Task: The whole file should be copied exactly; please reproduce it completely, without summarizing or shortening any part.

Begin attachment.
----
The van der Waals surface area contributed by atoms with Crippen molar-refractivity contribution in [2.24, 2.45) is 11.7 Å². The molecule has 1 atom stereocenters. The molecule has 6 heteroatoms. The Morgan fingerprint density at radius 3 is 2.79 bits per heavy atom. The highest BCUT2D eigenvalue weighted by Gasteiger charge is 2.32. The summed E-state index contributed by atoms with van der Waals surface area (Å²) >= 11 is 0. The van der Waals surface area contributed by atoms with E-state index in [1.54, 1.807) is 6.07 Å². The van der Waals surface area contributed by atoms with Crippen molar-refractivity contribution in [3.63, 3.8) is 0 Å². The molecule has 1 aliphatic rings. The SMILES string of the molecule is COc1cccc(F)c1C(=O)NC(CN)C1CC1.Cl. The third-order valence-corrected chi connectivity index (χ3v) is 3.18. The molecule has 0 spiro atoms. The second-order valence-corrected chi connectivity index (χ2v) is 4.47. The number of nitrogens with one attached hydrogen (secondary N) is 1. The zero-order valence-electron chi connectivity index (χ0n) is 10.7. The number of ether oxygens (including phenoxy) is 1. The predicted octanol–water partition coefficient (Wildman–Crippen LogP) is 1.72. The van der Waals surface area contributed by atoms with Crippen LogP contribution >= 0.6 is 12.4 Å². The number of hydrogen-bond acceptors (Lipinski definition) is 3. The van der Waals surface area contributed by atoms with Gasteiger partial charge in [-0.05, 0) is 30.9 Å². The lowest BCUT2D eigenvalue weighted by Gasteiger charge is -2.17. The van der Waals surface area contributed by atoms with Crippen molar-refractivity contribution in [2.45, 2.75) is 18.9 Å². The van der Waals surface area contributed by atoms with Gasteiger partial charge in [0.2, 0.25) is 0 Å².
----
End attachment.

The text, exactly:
The van der Waals surface area contributed by atoms with Crippen molar-refractivity contribution in [2.24, 2.45) is 11.7 Å². The molecule has 1 atom stereocenters. The molecule has 6 heteroatoms. The Morgan fingerprint density at radius 3 is 2.79 bits per heavy atom. The highest BCUT2D eigenvalue weighted by Gasteiger charge is 2.32. The summed E-state index contributed by atoms with van der Waals surface area (Å²) >= 11 is 0. The van der Waals surface area contributed by atoms with E-state index in [1.54, 1.807) is 6.07 Å². The van der Waals surface area contributed by atoms with Crippen molar-refractivity contribution in [3.63, 3.8) is 0 Å². The molecule has 1 aliphatic rings. The SMILES string of the molecule is COc1cccc(F)c1C(=O)NC(CN)C1CC1.Cl. The third-order valence-corrected chi connectivity index (χ3v) is 3.18. The molecule has 0 spiro atoms. The second-order valence-corrected chi connectivity index (χ2v) is 4.47. The number of nitrogens with one attached hydrogen (secondary N) is 1. The zero-order valence-electron chi connectivity index (χ0n) is 10.7. The number of ether oxygens (including phenoxy) is 1. The predicted octanol–water partition coefficient (Wildman–Crippen LogP) is 1.72. The van der Waals surface area contributed by atoms with Crippen LogP contribution >= 0.6 is 12.4 Å². The number of hydrogen-bond acceptors (Lipinski definition) is 3. The van der Waals surface area contributed by atoms with Gasteiger partial charge in [-0.05, 0) is 30.9 Å². The lowest BCUT2D eigenvalue weighted by Gasteiger charge is -2.17. The van der Waals surface area contributed by atoms with Crippen molar-refractivity contribution in [2.45, 2.75) is 18.9 Å². The van der Waals surface area contributed by atoms with Gasteiger partial charge in [0.2, 0.25) is 0 Å².